Amidst the extravagant obscenity of the Ambani pre-wedding in Jamnagar last month, there was, for me, one bright spot of hope. It was news of the establishment of Vantara, the “world’s largest private zoo”, spread over 1000 acres in which more than ten million trees have been planted, in Jamnagar, Gujarat. According to a very well researched article by Ayaskant Das and Paranjoy Guha Thakurta in Newsclick [An Amazing Zoo Story, 29.2.24] the facility is a personal venture of one of the Ambani scions, Anant Ambani, and contains 1461 endangered and 3889 non- endangered species of animals, some of them imported. Vantara has a long history of litigation, objections and questions raised by animal activists. There are issues like: Is it (as it claims) an elephant rescue and rehab centre under the Wildlife Protection Act? Have wild elephants been shifted to the zoo in violation of the Act and rules? Have the rules been tweaked to accommodate the Ambanis? Are private zoos permissible at all?

These questions will no doubt wend their way through our tortuous judicial system, and I am not commenting on them because they are not the focus of this piece. What I find welcome is that, perhaps for the first time in India, a prominent corporate entity has taken an interest in a matter relating to the natural environment, and in rehabilitating essentially wild species of animals. Even more heartening is the fact that this initiative is being partly funded by CSR (Corporate Social Responsibility) funds which are otherwise disbursed more on political grounds than anything else. This may be the first baby steps towards the conservation and rewilding of our diminishing natural eco-systems, including their wild life.

Rewilding is a concept and initiative which is gaining traction in many parts of the world, though it is yet to arrive in India in any meaningful way. What it seeks to do is to revive degraded habitats and their indigenous biodiversity which is being destroyed by mindless “development” (in India, think Andaman and Nicobar mega container/tourism/power/township project, the 20000 acre solar plant in Ladakh, Aarey forest in Mumbai, four lane highways through National Parks and tiger habitats, continued decimation of the green cover in the Western Ghats, just for starters). Restoring these areas is no favour to Nature, it is in our own interest. For wildlands provide four essential ecosystem services that sustain all life on this planet: provisioning (timber, food, medicinal plants), regulatory (climate moderation, water flows, carbon capture), cultural (sacred groves, tourism) and supporting ( nutrient cycles, pollination).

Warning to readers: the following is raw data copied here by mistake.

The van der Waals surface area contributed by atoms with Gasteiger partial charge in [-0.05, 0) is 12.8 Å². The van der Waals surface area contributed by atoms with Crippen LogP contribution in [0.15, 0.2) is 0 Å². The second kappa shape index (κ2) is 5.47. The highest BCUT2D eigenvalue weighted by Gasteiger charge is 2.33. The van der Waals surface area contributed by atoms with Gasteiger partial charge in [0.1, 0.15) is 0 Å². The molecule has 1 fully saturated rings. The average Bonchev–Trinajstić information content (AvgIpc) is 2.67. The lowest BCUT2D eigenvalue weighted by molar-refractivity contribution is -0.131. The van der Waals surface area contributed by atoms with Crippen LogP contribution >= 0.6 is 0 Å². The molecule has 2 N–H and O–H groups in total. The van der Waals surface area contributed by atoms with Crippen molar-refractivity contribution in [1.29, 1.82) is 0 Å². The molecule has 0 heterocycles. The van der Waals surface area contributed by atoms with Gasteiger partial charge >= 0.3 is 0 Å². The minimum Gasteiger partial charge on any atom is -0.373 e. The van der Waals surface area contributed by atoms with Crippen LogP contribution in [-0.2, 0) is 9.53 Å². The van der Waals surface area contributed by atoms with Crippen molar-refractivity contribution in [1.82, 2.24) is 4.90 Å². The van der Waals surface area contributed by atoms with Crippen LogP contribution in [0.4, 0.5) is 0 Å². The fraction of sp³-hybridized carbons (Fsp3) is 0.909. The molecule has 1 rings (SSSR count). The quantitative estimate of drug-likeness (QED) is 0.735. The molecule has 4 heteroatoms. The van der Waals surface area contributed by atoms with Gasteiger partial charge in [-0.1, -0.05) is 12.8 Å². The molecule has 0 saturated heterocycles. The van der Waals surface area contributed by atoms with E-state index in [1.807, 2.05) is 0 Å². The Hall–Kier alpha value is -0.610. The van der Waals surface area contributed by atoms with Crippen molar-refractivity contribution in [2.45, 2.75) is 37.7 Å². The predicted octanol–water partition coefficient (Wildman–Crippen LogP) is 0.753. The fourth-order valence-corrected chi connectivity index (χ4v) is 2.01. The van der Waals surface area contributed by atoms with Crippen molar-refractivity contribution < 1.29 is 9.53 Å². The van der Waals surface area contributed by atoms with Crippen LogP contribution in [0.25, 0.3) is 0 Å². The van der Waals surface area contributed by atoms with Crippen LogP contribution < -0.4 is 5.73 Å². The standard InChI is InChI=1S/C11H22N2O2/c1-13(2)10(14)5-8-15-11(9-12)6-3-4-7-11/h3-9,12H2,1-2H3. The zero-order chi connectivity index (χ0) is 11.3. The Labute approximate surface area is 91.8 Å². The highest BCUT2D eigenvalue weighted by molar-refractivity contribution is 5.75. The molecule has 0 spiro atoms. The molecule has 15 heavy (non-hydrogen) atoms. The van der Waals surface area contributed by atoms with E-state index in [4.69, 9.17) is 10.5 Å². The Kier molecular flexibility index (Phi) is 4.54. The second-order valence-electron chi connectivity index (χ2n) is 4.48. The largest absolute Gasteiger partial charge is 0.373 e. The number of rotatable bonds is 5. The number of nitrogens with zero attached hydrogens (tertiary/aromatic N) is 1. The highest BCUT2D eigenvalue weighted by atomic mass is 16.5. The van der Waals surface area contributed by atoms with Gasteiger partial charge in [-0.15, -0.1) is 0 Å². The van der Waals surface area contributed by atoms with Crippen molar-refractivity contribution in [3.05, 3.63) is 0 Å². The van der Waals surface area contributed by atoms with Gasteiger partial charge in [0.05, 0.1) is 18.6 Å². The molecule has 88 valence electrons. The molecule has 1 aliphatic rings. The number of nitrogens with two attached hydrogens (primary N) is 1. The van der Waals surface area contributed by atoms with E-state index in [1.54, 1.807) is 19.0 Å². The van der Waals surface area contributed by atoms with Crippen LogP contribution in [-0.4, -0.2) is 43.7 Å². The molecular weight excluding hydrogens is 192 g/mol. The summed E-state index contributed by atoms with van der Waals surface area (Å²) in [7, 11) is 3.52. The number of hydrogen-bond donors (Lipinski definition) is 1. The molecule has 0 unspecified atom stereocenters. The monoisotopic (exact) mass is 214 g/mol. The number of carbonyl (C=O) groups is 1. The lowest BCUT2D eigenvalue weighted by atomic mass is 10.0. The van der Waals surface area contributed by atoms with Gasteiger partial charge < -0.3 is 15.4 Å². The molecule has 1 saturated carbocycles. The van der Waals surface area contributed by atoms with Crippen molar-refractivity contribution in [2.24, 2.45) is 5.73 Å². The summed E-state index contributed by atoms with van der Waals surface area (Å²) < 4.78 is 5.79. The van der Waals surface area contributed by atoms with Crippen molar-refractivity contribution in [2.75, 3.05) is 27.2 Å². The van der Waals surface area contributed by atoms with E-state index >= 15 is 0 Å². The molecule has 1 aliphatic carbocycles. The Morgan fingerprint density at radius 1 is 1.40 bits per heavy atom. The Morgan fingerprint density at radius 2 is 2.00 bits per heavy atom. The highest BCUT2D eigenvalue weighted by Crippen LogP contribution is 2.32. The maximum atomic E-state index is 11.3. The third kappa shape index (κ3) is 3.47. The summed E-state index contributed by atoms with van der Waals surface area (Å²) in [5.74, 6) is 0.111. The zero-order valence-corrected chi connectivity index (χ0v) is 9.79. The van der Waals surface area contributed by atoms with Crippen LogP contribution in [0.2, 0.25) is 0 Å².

[ No architect can replicate the beauty of this canopy ]

There is an urgency to the “wildlands philantrophy” because forests and bio-diversity are disappearing at an alarming rate. Globally, 10 million hectares of forests are lost every year, about the size of Portugal. 30% of the Amazon rain forests are gone. India has lost 2.33 million hectares of tree cover since 2000 [Global Forest Watch]. 500 animal species have become extinct, and animal populations have plummeted by 70%, in the last 50 years. It is estimated that one million species of all life forms are staring at extinction, primarily due to anthropogenic interventions, including climate change. Rewilding could be a means to reverse these trends.

The job is too big for governments to do, even if they had the political will or aptitude to do it, which they don’t. In India, particularly, our colonial minded forest departments, badly funded and poorly led, are ill equipped to meet this challenge. Just to provide an example, take our flagship conservation programme, Project Tiger: the NTCA (National Tiger Conservation Authority), which oversees 52 Tiger Reserves, has an annual budget of Rs. 50 crores, as compared to the Delhi Horticulture Deptt. which is provided Rs. 125 crores every year! Ranthambore National Park has just about one fifth of the number of Forest Guards it actually needs. It is no different in other countries, which is why the initiative for rewilding globally is being adopted and pushed by individuals and corporate entities.

There are many dimensions to, and models for, rewilding, including creation of National Parks, Wildlife sanctuaries and marine sanctuaries; removal of dams and allowing the rivers to flow freely again leading to revival of fish populations and restoring livelihoods of people who have traditionally depended on them(European countries have removed almost 700 dams in the last two years, according to figures compiled by Dam Removal Europe; the USA has removed 2119 dams since 2012); creating nature habitats in urban areas as more and more natural and farming habitats are taken over by sprawling urbanisation. Needless to say, India is an outlier and laggard in all these initiatives, except perhaps the first. Our governments are content to trot out fudged figures of forest cover and tiger populations, and to maintain that our forest area is increasing every year. Whereas the truth is that dense forests have been declining at an alarming rate and what has increased is open forests and scrub land, according to the Forest Survey of India reports. To maintain this statistical charade the definition of “forest” is being regularly diluted: the current one defines any area of 2.50 acres with a tree cover of 10% as Forest! As pointed out by conservationist Aditya ‘Dickie’ Singh, that would mean that both the Bombay Gymkhana and Delhi Golf Club are forests! (With the mandatory watering holes, of course, to cater to the wildlife which gathers there).

[Continued in Part II next week]

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